Yes, I did advise the young man in “I Got My Girlfriend Pregnant, What Now?” to marry her, but no, your decision is not the same. Here’s why. The young man’s duty was to protect his girlfriend and the baby she was carrying. For that reason, if she would accept him, then in my view it would not be right for him to run away from the responsibilities of being a husband and father. But your duty is not to protect your boyfriend; yours is to protect your baby, and yourself as the baby’s mother. Therefore, you certainly have the option not to marry the young man if he would not be a good husband and father, and you should consider this carefully. I’m not suggesting trying to raise the baby by yourself; a child needs a Mom and a Dad. If your boyfriend would not be a suitable husband and father, that would be a strong reason to place the baby for adoption.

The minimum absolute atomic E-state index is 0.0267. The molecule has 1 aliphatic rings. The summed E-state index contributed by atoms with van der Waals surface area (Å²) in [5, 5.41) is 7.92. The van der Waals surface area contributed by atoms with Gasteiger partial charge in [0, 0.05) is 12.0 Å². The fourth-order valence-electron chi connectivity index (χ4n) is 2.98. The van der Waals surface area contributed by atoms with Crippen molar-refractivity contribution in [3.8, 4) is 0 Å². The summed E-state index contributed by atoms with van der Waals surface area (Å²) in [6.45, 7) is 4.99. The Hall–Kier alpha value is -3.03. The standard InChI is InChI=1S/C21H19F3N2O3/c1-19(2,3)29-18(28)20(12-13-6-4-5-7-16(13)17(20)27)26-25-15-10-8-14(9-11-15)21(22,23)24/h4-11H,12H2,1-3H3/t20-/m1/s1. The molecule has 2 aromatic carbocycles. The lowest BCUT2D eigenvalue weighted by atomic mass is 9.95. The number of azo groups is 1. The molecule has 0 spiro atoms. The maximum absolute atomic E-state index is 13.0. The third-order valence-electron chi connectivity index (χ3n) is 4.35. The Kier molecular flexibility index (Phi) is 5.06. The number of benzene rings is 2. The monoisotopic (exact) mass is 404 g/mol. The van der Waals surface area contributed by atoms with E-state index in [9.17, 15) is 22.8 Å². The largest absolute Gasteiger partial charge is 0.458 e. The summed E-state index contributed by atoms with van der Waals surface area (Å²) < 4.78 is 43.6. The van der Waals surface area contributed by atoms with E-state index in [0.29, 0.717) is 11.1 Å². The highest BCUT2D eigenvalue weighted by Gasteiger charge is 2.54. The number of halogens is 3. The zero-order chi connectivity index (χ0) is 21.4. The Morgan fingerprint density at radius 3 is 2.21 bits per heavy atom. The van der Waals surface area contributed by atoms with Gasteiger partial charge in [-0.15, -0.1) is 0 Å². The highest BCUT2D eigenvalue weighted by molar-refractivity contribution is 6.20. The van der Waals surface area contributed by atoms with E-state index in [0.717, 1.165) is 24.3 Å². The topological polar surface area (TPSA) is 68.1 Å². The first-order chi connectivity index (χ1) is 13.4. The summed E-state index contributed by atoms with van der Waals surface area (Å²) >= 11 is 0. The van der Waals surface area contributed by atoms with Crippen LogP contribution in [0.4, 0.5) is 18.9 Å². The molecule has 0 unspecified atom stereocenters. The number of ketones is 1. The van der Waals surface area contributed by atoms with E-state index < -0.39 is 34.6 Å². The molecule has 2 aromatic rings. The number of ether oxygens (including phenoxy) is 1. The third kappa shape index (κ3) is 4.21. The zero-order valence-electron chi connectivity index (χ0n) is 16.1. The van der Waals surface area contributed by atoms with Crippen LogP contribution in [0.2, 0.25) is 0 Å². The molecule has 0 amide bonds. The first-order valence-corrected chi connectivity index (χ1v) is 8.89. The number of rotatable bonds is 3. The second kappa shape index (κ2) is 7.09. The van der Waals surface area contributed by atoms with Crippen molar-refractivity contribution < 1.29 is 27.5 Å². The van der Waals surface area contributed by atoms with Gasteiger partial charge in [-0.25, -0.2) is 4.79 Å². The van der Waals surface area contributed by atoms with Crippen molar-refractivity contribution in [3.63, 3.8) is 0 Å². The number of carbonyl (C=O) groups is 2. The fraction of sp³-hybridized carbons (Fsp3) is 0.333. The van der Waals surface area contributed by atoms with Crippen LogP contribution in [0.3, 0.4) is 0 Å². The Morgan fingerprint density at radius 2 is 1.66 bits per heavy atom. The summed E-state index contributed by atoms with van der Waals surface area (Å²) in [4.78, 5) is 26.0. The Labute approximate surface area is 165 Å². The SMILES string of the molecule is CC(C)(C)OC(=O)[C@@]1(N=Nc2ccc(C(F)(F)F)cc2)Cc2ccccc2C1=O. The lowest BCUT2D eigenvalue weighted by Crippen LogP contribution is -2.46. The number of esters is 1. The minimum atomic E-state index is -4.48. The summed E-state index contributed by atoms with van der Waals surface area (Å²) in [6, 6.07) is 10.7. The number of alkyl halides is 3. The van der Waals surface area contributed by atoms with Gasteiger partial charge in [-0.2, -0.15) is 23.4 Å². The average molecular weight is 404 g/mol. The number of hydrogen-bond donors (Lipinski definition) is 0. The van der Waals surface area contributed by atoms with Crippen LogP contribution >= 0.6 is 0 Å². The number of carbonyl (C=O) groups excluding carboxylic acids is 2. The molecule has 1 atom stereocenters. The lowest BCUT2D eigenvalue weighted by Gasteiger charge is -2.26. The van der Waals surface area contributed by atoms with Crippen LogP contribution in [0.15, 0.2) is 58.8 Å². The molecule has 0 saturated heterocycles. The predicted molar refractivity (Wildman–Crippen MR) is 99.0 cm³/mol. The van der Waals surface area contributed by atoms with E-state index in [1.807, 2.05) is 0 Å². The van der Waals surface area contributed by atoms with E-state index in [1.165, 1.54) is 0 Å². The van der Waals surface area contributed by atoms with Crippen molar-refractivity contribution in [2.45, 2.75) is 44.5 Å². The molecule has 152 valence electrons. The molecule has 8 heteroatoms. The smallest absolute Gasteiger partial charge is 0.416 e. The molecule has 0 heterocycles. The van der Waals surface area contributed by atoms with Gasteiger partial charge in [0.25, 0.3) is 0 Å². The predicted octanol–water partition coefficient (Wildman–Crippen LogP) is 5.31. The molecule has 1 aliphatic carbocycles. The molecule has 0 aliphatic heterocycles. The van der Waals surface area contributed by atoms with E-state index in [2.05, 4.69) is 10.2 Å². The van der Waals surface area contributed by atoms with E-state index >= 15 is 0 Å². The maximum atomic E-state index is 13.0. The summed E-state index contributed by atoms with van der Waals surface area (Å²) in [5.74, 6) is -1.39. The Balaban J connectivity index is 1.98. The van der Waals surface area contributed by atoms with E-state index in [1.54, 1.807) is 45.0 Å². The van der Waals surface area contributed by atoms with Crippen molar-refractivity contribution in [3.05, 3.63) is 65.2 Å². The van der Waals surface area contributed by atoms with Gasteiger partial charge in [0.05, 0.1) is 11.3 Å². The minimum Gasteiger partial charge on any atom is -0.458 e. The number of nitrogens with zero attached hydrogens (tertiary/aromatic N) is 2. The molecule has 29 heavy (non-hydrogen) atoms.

Here are some questions that you ought to consider about your boyfriend: Would he be faithful to you? Would he do whatever was necessary to be a good and responsible husband? Would he do whatever was necessary to be a good and responsible father? Would he be marrying you only because he felt “trapped,” so that he might want “out” later on? Considering that he is a non-believer, does he understand and agree that marriage is for life and that divorce is not a solution? Again, considering that he is not a believer, does he agree that the child will be raised according to the Christian faith, and can he be trusted to keep such a promise? For example, will he attend church with you and the child every week, even though he does not believe in church? Will he go to the Sunday School’s annual Christmas Pageant to see the child wear a sheep costume and say “baa-a-a” to the baby Jesus, even though he does not believe in Jesus? I’m sure you catch my drift.